|Publication number||US8798034 B2|
|Application number||US 12/415,687|
|Publication date||5 Aug 2014|
|Filing date||31 Mar 2009|
|Priority date||31 Mar 2009|
|Also published as||US20100246480|
|Publication number||12415687, 415687, US 8798034 B2, US 8798034B2, US-B2-8798034, US8798034 B2, US8798034B2|
|Inventors||Pankaj Aggarwal, Hrishikesh Gossain, Avinash Joshi, Manish Shukla|
|Original Assignee||Motorola Solutions, Inc.|
|Export Citation||BiBTeX, EndNote, RefMan|
|Patent Citations (40), Non-Patent Citations (9), Referenced by (2), Classifications (9), Legal Events (8)|
|External Links: USPTO, USPTO Assignment, Espacenet|
The present disclosure relates generally to wireless communications and more particularly to path/route selection in wireless mesh communication networks.
An infrastructure-based wireless network typically includes a communication network with fixed and wired gateways. Many infrastructure-based wireless networks employ a mobile unit which communicates with a fixed base station that is coupled to a wired network. The mobile unit can move geographically while it is communicating over a wireless link to the base station. When the mobile unit moves out of range of one base station, it can connect or “handover” to a new base station and starts communicating with the wired network through the new base station.
In comparison to infrastructure-based wireless networks, an ad hoc network typically includes a number of geographically-distributed, potentially mobile units, sometimes referred to as “nodes,” which are wirelessly connected to each other by one or more links (e.g., radio frequency communication channels). The nodes can communicate with each other over a wireless media without the support of an infrastructure-based or wired network. Links or connections between these nodes can change dynamically in an arbitrary manner as existing nodes move within the ad hoc network, as new nodes join or enter the ad hoc network, or as existing nodes leave or exit the ad hoc network. Because the topology of an ad hoc network can change significantly techniques are needed which can allow the ad hoc network to dynamically adjust to these changes. Due to the lack of a central controller, many network-controlling functions can be distributed among the nodes such that the nodes can self-organize and reconfigure in response to topology changes.
One characteristic of the nodes is that each node can directly communicate over a short range with nodes which are a single “hop” away. Such nodes are sometimes referred to as “neighbor nodes.” When a node transmits packets to a destination node and the nodes are separated by more than one hop (e.g., the distance between two nodes exceeds the radio transmission range of the nodes, or a physical barrier is present between the nodes), the packets can be relayed via intermediate nodes (“multihopping”) until the packets reach the destination node. As used herein, the term “multihop network” refers to any type of wireless network which employs routing protocols among nodes which are part of a network. In such situations, each intermediate node routes the packets (e.g., data and control information) to the next node along the route, until the packets reach their final destination. Nodes in the mesh network use end-to-end path metrics to select a path, from the multiple path options to any destination. The path metrics are generally sum of the individual link metrics along the path.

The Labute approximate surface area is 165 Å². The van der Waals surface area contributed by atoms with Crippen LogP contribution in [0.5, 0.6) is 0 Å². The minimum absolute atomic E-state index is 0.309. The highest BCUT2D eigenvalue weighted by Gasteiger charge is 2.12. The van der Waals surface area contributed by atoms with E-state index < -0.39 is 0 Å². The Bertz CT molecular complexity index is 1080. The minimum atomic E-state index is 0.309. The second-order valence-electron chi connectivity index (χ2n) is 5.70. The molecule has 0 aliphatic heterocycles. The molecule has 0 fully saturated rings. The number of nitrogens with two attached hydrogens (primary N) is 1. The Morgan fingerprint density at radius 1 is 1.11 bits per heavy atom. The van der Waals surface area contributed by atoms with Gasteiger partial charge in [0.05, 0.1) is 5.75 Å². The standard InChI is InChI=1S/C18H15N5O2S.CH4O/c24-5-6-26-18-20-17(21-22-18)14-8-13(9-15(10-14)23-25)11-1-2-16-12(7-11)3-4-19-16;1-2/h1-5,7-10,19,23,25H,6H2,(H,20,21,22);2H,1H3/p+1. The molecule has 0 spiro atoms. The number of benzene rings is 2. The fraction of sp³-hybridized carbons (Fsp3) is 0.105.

The accompanying figures, where like reference numerals refer to identical or functionally similar elements throughout the separate views, together with the detailed description below, are incorporated in and form part of the specification, and serve to further illustrate embodiments of concepts that include the claimed invention, and explain various principles and advantages of those embodiments.
Skilled artisans will appreciate that elements in the figures are illustrated for simplicity and clarity and have not necessarily been drawn to scale. For example, the dimensions of some of the elements in the figures can be exaggerated relative to other elements to help to improve understanding of embodiments of the present invention.